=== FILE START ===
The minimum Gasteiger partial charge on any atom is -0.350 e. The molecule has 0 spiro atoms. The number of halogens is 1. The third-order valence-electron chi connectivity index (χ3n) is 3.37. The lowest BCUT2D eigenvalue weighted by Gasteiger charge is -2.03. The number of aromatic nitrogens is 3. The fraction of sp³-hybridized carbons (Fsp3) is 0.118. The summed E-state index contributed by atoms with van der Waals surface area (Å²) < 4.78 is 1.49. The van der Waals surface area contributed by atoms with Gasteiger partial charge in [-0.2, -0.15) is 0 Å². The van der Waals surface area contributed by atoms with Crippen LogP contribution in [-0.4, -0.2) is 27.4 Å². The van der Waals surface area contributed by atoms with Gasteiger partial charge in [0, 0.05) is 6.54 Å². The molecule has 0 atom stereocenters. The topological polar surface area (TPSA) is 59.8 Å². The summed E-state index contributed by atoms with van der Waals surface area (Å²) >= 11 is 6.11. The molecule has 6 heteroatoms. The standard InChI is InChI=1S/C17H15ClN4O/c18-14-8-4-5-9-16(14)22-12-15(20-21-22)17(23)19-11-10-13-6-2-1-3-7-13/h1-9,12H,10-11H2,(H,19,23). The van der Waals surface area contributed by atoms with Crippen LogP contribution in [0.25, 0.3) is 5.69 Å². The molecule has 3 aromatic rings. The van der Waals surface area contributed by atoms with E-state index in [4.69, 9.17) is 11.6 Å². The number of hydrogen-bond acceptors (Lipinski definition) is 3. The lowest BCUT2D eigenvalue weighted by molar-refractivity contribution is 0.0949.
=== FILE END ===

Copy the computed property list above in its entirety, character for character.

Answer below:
The minimum Gasteiger partial charge on any atom is -0.350 e. The molecule has 0 spiro atoms. The number of halogens is 1. The third-order valence-electron chi connectivity index (χ3n) is 3.37. The lowest BCUT2D eigenvalue weighted by Gasteiger charge is -2.03. The number of aromatic nitrogens is 3. The fraction of sp³-hybridized carbons (Fsp3) is 0.118. The summed E-state index contributed by atoms with van der Waals surface area (Å²) < 4.78 is 1.49. The van der Waals surface area contributed by atoms with Gasteiger partial charge in [-0.2, -0.15) is 0 Å². The van der Waals surface area contributed by atoms with Crippen LogP contribution in [-0.4, -0.2) is 27.4 Å². The van der Waals surface area contributed by atoms with Gasteiger partial charge in [0, 0.05) is 6.54 Å². The molecule has 0 atom stereocenters. The topological polar surface area (TPSA) is 59.8 Å². The summed E-state index contributed by atoms with van der Waals surface area (Å²) >= 11 is 6.11. The molecule has 6 heteroatoms. The standard InChI is InChI=1S/C17H15ClN4O/c18-14-8-4-5-9-16(14)22-12-15(20-21-22)17(23)19-11-10-13-6-2-1-3-7-13/h1-9,12H,10-11H2,(H,19,23). The van der Waals surface area contributed by atoms with Crippen LogP contribution in [0.25, 0.3) is 5.69 Å². The molecule has 3 aromatic rings. The van der Waals surface area contributed by atoms with E-state index in [4.69, 9.17) is 11.6 Å². The number of hydrogen-bond acceptors (Lipinski definition) is 3. The lowest BCUT2D eigenvalue weighted by molar-refractivity contribution is 0.0949.